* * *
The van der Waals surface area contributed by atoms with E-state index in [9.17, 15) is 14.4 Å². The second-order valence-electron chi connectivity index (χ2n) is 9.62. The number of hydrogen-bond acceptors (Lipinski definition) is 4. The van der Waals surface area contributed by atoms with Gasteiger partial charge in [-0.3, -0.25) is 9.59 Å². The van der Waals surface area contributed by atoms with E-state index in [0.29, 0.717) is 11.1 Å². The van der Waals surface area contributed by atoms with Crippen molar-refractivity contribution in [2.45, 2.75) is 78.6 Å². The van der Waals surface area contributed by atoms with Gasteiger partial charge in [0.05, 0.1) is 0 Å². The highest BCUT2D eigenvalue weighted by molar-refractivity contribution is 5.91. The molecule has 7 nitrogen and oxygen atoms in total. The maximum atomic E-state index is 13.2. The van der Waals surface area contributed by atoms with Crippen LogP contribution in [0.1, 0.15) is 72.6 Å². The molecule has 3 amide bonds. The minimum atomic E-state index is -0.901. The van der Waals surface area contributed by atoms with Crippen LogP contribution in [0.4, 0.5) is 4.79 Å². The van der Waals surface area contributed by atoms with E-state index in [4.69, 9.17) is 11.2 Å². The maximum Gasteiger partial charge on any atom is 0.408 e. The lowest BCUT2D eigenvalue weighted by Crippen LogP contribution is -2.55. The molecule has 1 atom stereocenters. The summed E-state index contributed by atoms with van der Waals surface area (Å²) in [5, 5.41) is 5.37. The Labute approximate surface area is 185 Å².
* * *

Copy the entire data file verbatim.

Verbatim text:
The van der Waals surface area contributed by atoms with E-state index in [9.17, 15) is 14.4 Å². The second-order valence-electron chi connectivity index (χ2n) is 9.62. The number of hydrogen-bond acceptors (Lipinski definition) is 4. The van der Waals surface area contributed by atoms with Gasteiger partial charge in [-0.3, -0.25) is 9.59 Å². The van der Waals surface area contributed by atoms with E-state index in [0.29, 0.717) is 11.1 Å². The van der Waals surface area contributed by atoms with Crippen molar-refractivity contribution in [2.45, 2.75) is 78.6 Å². The van der Waals surface area contributed by atoms with Gasteiger partial charge in [0.05, 0.1) is 0 Å². The highest BCUT2D eigenvalue weighted by molar-refractivity contribution is 5.91. The molecule has 7 nitrogen and oxygen atoms in total. The maximum atomic E-state index is 13.2. The van der Waals surface area contributed by atoms with Crippen LogP contribution in [0.1, 0.15) is 72.6 Å². The molecule has 3 amide bonds. The minimum atomic E-state index is -0.901. The van der Waals surface area contributed by atoms with Crippen LogP contribution in [0.4, 0.5) is 4.79 Å². The van der Waals surface area contributed by atoms with E-state index in [4.69, 9.17) is 11.2 Å². The maximum Gasteiger partial charge on any atom is 0.408 e. The lowest BCUT2D eigenvalue weighted by Crippen LogP contribution is -2.55. The molecule has 1 atom stereocenters. The summed E-state index contributed by atoms with van der Waals surface area (Å²) in [5, 5.41) is 5.37. The Labute approximate surface area is 185 Å².